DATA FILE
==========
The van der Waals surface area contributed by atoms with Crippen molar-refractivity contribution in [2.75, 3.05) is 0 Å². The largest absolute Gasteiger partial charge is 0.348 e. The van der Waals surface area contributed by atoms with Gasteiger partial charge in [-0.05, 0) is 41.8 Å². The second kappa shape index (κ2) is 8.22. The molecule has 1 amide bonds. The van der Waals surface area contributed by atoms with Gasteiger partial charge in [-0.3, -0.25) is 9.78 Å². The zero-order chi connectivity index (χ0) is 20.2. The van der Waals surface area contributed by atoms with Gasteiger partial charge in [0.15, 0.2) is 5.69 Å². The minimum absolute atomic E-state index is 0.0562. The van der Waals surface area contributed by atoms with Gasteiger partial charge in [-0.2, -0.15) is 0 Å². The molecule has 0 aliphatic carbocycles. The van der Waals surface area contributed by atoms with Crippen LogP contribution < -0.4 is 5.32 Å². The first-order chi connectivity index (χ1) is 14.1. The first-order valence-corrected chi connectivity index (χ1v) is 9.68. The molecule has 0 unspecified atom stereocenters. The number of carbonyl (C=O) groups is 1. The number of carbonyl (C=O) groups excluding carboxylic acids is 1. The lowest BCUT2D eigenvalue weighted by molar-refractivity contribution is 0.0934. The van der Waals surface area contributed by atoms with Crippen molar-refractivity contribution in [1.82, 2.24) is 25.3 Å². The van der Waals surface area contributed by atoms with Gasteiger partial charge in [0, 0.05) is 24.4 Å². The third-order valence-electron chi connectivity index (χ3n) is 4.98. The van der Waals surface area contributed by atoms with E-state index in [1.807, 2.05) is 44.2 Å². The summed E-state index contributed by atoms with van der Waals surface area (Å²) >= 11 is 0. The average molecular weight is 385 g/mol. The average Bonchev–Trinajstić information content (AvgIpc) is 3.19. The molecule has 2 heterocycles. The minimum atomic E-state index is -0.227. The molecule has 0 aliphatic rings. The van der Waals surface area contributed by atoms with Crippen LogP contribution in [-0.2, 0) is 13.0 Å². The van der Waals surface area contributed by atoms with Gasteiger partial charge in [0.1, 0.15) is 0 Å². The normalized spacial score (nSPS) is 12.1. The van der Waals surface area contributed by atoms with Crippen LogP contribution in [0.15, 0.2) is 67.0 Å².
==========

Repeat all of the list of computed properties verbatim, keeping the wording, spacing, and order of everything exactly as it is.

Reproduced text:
The van der Waals surface area contributed by atoms with Crippen molar-refractivity contribution in [2.75, 3.05) is 0 Å². The largest absolute Gasteiger partial charge is 0.348 e. The van der Waals surface area contributed by atoms with Gasteiger partial charge in [-0.05, 0) is 41.8 Å². The second kappa shape index (κ2) is 8.22. The molecule has 1 amide bonds. The van der Waals surface area contributed by atoms with Gasteiger partial charge in [-0.3, -0.25) is 9.78 Å². The zero-order chi connectivity index (χ0) is 20.2. The van der Waals surface area contributed by atoms with Gasteiger partial charge in [0.15, 0.2) is 5.69 Å². The minimum absolute atomic E-state index is 0.0562. The van der Waals surface area contributed by atoms with Gasteiger partial charge in [-0.2, -0.15) is 0 Å². The molecule has 0 aliphatic carbocycles. The van der Waals surface area contributed by atoms with Crippen LogP contribution < -0.4 is 5.32 Å². The first-order chi connectivity index (χ1) is 14.1. The first-order valence-corrected chi connectivity index (χ1v) is 9.68. The molecule has 0 unspecified atom stereocenters. The number of carbonyl (C=O) groups is 1. The number of carbonyl (C=O) groups excluding carboxylic acids is 1. The lowest BCUT2D eigenvalue weighted by molar-refractivity contribution is 0.0934. The van der Waals surface area contributed by atoms with Crippen molar-refractivity contribution in [1.82, 2.24) is 25.3 Å². The van der Waals surface area contributed by atoms with Gasteiger partial charge in [0, 0.05) is 24.4 Å². The third-order valence-electron chi connectivity index (χ3n) is 4.98. The van der Waals surface area contributed by atoms with E-state index in [1.807, 2.05) is 44.2 Å². The summed E-state index contributed by atoms with van der Waals surface area (Å²) >= 11 is 0. The average molecular weight is 385 g/mol. The average Bonchev–Trinajstić information content (AvgIpc) is 3.19. The molecule has 2 heterocycles. The minimum atomic E-state index is -0.227. The molecule has 0 aliphatic rings. The van der Waals surface area contributed by atoms with Crippen LogP contribution in [-0.2, 0) is 13.0 Å². The van der Waals surface area contributed by atoms with Gasteiger partial charge in [0.1, 0.15) is 0 Å². The normalized spacial score (nSPS) is 12.1. The van der Waals surface area contributed by atoms with Crippen LogP contribution in [0.15, 0.2) is 67.0 Å².